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Ben Jones
Ben Jones, UK Lawyer
Category: Employment Law
Satisfied Customers: 48201
Experience:  Qualified Employment Solicitor - Please start your question with 'For Ben Jones'
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Following a disciplinary hearing with my previous employer,

Resolved Question:

Following a disciplinary hearing with my previous employer, I was given the choice to resign from my post with immediate effect rather than them terminate my employment. I have since applied and been offered a job with another company, who've now just requested a reference from my previous employer for a second time and also suggested that I contact them myself in order to hurry them along as they're unable to give me a start date until they've received my reference. I am aware that most companies stick to the basics (start/finish date etc) when giving references, however I am concerned about what they could say about my reason for leaving. Can they say that they would've fired me if I hadn't resigned?
Submitted: 1 month ago.
Category: Employment Law
Expert:  Ben Jones replied 1 month ago.

Hello, my name is***** am a qualified lawyer and I will be assisting you with your question today.

Expert:  Ben Jones replied 1 month ago.

What were the reasons for the potential disciplinary?

Customer: replied 1 month ago.
Gross misconduct
Expert:  Ben Jones replied 1 month ago.

Do you know if they will issue a reference?

Customer: replied 1 month ago.
I'm inclined to think so, they are a pretty large company, although I'm not 100% sure.
Expert:  Ben Jones replied 1 month ago.

Thank you. In general, there is no legal obligation on employers to provide a reference for past employees, with the only exceptions being if there was a contractual obligation to do so or for very limited types of roles in the financial sector. It would also be discriminatory if a reference is refused because of someone’s age, gender, race, religion, disability, sexual orientation.

If an employer decides to issue a reference, they will automatically owe the subject a duty to take reasonable care in its preparation. This requires the employer to be accurate in the contents of the reference and ensure it is true, accurate and fair and does not provide a misleading impression.

Certain principles have been established through case law over the years when assessing the duty of care owed by the employer, as follows:

1. The main test is from the case of Lawton v BOC Transhield, which requires a court to ask whether a reasonably prudent employer would have expressed the opinions which were stated in that particular reference and to ensure the accuracy of the facts upon which any opinion expressed in the reference was based.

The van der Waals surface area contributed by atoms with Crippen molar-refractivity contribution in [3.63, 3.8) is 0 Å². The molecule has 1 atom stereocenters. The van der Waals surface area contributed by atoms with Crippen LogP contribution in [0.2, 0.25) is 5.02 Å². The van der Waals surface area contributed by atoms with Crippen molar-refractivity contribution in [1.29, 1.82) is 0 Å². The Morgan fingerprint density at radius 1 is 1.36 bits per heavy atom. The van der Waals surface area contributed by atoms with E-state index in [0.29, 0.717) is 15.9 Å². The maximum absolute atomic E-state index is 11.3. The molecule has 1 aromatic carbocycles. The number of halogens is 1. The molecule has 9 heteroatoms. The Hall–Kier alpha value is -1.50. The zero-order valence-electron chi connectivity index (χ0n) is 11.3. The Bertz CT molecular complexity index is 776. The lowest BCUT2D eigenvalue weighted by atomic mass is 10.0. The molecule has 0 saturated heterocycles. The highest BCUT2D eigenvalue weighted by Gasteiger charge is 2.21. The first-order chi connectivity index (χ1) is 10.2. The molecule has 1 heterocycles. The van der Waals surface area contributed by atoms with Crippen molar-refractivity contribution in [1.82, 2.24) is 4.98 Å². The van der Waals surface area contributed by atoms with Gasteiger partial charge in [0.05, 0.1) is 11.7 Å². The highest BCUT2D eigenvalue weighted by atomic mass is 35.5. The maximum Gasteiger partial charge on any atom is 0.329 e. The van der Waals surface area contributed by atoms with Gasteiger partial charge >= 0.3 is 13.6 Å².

2. In the case of Bartholomew v London Borough of Hackney the employer provided a reference which contained details of disciplinary proceedings pending at the time the employee left. The court decided that the employer had not breached its duty of care by providing such a reference as it would have a duty to provide a reference that is true, accurate and fair and does not present facts so as to give a misleading impression overall. Therefore, if the employer had not included details of the disciplinary proceedings it would have failed in its duty to the prospective employer to provide a reference that was not unfair or misleading.

3. In the case of Cox v Sun Alliance Life Ltd the employer provided a reference that contained details of an employee's alleged misconduct. However, they did not properly investigate these before providing the reference and the employee challenged the information in it. The court decided that an employer will be negligent in providing a reference that refers to an employee’s misconduct unless the employer had carried out a reasonable investigation and had grounds for believing that the misconduct had taken place. Conversely, had they referred to the alleged misconduct but stated it had not been investigated, it would have been acceptable as that would have been a fair and accurate description.

So if it is obvious that incorrect facts have been relied on or the contents are false or misleading, the employee could consider taking the matter further.

However, if the reference contained reasonable details about what had happened, and in case of a disciplinary, they had been properly investigated, then it is indeed potentially possible for them to include details of what had happened in the lead up to your resignation.

I trust this has answered your query. Please take a second to leave a positive rating by selecting 3, 4 or 5 stars above - this is an important part of our process and recognises the time I have spent assisting you. If you still need me to clarify anything else, please reply on here and I will assist as best as I can. Thank you

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